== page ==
Skip to Content
View site list


Pre-Bid Projects

Pre-Bid Projects

Click here to see Canada’s most comprehensive listing of projects in conceptual and planning stages


Procurement Perspectives: Ethical responsibilities of officers and employees

Stephen Bauld
Procurement Perspectives: Ethical responsibilities of officers and employees

In certain cases, the law deems a relationship to be a fiduciary one.

For instance, a solicitor stands in a fiduciary relationship towards his or her client, a trustee for the beneficiary of the trust.

Whether a fiduciary relationship exists in other relationships is a question of fact, but for an ordinary commercial relationship to be recognized as possessing a fiduciary character, these must be special circumstances which show that one party is entitled to expect that the other will act in his or her best interests and for the relationship.

The critical feature of a fiduciary relationship is that the fiduciary undertakes or agrees to act for or on behalf of another person in the exercise of a power or discretion that will affect the interests of that other person in a legal or practical sense.

The relationship is, therefore, one of dependence which gives the fiduciary a special opportunity to exercise the power or discretion conferred upon him or her to the detriment of that other person, and because of that dependence, there is a clear vulnerability to abuse.

In virtually all cases, the officers of a municipality or private sector company who play a decision-making role in purchase and other procurement decisions will be held to occupy a fiduciary position to the organization, with respect to the discharge of the responsibilities entrusted to them.

The effect of being held to be a fiduciary is to subject the person so conceived to additional burdens of fair dealing beyond those that apply to all people engaging in contractual dealings.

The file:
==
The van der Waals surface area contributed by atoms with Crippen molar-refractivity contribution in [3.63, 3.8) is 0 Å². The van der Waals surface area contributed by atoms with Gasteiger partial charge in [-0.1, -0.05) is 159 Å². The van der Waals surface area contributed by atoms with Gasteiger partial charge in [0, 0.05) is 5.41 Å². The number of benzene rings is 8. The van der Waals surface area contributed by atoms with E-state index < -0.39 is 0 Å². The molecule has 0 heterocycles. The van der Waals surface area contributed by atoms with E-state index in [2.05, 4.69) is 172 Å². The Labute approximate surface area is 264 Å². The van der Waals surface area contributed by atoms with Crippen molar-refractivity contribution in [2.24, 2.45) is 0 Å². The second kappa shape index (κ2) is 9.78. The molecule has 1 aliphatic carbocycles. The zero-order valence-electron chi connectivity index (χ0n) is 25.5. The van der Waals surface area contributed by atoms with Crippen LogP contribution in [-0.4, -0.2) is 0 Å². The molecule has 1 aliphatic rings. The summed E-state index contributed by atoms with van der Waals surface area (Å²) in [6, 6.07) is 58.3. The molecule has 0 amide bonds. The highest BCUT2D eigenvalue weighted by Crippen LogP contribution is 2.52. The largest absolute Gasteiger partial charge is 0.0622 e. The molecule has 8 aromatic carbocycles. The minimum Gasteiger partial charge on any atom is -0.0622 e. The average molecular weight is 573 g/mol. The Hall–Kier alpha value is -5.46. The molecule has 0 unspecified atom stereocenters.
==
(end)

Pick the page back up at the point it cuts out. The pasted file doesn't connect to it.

In general terms, the fiduciary obligation of municipal and private sector staff includes:

A duty to act in the best interests of the municipality or company and, correspondingly, not to do anything that undermines or thwarts those best interests;

a duty not to compete with the municipality, or private sector company, including a prohibition against appropriating its business opportunities and assets or using the fiduciary position to gain some pecuniary or other advantage;

a duty to avoid any conflict of interest, whether with respect to the fiduciary’s own interest, or with respect to assuming a conflicting fiduciary duty relative to some other person; and

a duty to maintain the confidentiality of information received or knowledge obtained through the fiduciary position, including and prohibition against making use of such confidential information for the staff member’s personal benefit.

While members of municipal and private sector staff do not become subject to fiduciary obligations until they take up their respective positions in the municipality or private company, their duties are retrospective insofar as they encompass a duty to investigate mistakes and misconduct committed by past staff in management as well as a duty to supervise present staff. The duty of a fiduciary may be breached both by action or by failing to act.

In addition to the foregoing general principles of equity, many government agencies have personal policies that contain specific provisions prohibiting an employee from participating in a decision where that employee or anyone closely connected with him or her has a personal or business interest in the decision.

Generally, these policies will:

Require the disclosure of any conflict of interest (usually to the manager of the employee in question);

require the employee to refrain from any participation in the decision-making process;

prohibit the acceptance of gifts, gratuities, etc. from any existing or potential supplier to the organization, although usually items of small value are excluded from the scope of the policy; and

prohibit the acceptance of hospitality that might create a reasonable apprehension of influence on the performance of work.

The effectiveness of these policies turns to a large degree on the extent to which they are known and understood by the employees of the organization.

Stephen Bauld is a government procurement expert and can be reached at Some of his columns may contain excerpts from The Municipal Procurement Handbook published by Butterworths.

Recent Comments

comments for this post are closed

You might also like